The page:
Or something like that anyway.  I suspect that a financial incentive might well self regulate the situation.  Although this does raise the question as to the morality of such an openly calculated display of financial pressurisation, with the traditional family of brothers and sisters then being a scenario only for the rich... To be fair, the rich should then be further taxed for having more than one child.  Therefore, I imagine that selling it as part of ones manifesto for election purposes might pose problematic...unless of course the manifesto also included significant measures to redistribute a sizeable proportion of the wealth back into the hands of the 'other' much larger percentage of the population...(chuckle)
 

Offline alancalverd

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Re: An essay in futility, too long to read :)
« Reply #1432 on: 08/10/2015 23:07:32 »
Why offer any benefit for the first child? No other species does so, and not all human societies consider it the duty of the taxpayer to support other people's children. It is an outdated invention, introduced in 1909 in the UK at a time when reproduction was, apparently, involuntary. If you can't afford to feed a child, or a dog, don't have one. We don't have dog benefits, car benefits, or indeed any payments to maintain things you don't actually need.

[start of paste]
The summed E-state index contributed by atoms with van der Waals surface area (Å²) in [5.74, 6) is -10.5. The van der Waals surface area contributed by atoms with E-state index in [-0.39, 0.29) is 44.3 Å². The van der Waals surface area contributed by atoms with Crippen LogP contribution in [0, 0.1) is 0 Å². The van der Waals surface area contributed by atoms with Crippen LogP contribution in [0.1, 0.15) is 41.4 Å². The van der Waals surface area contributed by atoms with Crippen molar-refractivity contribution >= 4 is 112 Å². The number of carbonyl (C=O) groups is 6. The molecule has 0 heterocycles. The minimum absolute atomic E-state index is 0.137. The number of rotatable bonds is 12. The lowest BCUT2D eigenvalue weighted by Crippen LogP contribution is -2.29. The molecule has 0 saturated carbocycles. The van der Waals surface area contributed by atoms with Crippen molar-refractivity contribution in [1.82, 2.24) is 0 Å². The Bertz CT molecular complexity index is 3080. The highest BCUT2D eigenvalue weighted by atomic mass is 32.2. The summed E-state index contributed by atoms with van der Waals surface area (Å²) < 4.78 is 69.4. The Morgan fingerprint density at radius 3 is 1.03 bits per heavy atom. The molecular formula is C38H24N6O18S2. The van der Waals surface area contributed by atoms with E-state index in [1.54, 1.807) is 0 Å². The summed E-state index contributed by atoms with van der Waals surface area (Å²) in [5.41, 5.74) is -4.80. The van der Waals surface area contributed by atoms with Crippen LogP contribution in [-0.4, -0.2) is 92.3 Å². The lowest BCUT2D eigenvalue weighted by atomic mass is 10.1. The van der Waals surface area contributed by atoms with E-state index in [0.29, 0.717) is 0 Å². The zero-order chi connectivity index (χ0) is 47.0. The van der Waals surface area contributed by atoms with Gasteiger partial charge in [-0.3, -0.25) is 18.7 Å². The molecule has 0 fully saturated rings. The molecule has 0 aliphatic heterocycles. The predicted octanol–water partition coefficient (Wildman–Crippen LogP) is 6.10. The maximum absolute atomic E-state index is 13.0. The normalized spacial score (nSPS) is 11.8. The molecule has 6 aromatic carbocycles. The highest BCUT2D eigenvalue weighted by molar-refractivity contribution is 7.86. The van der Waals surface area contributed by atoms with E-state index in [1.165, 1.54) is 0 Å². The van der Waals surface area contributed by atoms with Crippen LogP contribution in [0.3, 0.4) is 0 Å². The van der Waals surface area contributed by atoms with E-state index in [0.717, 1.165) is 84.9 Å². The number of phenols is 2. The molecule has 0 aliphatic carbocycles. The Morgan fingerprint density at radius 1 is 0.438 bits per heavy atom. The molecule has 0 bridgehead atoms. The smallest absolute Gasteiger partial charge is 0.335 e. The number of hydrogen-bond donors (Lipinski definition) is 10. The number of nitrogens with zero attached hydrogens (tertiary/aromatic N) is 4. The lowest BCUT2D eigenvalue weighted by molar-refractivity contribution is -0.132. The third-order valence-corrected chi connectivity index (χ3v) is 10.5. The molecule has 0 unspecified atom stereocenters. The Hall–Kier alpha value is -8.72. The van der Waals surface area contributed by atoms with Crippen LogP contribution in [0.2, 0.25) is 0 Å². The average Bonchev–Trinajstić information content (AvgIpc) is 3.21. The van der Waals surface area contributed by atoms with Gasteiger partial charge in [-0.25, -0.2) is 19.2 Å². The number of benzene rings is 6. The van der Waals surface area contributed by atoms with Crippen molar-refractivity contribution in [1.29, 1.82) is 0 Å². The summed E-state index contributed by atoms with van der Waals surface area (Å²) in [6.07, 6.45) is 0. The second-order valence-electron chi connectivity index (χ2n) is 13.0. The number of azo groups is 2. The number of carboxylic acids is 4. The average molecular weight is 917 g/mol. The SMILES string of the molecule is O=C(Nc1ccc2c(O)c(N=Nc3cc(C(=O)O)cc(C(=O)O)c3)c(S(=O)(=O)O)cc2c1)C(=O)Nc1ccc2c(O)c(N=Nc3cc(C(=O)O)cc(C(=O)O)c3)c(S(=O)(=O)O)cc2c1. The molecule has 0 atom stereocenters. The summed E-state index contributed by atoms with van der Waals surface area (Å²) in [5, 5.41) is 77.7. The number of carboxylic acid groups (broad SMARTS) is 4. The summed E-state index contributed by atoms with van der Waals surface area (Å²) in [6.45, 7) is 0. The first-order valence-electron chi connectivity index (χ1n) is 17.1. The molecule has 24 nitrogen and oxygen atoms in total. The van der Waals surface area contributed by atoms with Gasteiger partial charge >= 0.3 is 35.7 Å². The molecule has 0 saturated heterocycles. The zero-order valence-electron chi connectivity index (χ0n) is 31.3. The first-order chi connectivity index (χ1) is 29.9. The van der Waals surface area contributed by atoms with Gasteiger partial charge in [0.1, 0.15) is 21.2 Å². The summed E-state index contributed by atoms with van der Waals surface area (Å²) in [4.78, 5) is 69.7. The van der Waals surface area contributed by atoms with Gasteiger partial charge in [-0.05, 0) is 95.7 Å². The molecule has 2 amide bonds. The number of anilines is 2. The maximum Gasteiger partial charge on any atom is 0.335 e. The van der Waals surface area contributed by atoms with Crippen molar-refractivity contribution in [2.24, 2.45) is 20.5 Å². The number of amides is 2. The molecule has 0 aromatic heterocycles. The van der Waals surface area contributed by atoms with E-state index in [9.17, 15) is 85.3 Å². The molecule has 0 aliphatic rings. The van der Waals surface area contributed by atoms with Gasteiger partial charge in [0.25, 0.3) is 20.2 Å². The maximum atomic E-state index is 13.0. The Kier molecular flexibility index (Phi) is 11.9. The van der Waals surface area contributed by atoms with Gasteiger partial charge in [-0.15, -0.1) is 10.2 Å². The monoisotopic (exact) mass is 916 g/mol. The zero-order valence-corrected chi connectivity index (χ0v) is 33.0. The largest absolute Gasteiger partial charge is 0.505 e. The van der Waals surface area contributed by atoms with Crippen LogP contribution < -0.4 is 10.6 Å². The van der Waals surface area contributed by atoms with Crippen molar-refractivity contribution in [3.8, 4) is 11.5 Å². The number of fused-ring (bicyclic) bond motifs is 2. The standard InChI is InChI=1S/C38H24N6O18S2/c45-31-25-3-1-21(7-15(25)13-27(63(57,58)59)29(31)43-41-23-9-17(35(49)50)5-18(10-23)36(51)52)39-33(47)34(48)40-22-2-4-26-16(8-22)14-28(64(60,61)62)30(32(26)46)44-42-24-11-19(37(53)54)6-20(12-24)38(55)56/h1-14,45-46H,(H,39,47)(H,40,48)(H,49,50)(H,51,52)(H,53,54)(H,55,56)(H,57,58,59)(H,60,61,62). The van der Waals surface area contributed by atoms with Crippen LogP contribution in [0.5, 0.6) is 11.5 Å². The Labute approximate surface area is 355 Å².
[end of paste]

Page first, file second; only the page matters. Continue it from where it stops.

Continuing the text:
Offline timey

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Re: An essay in futility, too long to read :)
« Reply #1433 on: 09/10/2015 00:54:07 »
Well Alan, I do get your point... but in the animal kingdom many other human ideals are also lacking, such as resources being disproportionally shared among, or hoarded by members of the population.  Ok, we do observe colonies such as ants or bees that seem inherent with a type of cast system, but this is, I believe, due to their breeding mechanics.
I personally feel that the child benefit ideal is one of the more charming aspects of our social system.  Available for all children from any class or financial background and designed to improve the quality of life for children.  A nobel cause indeed.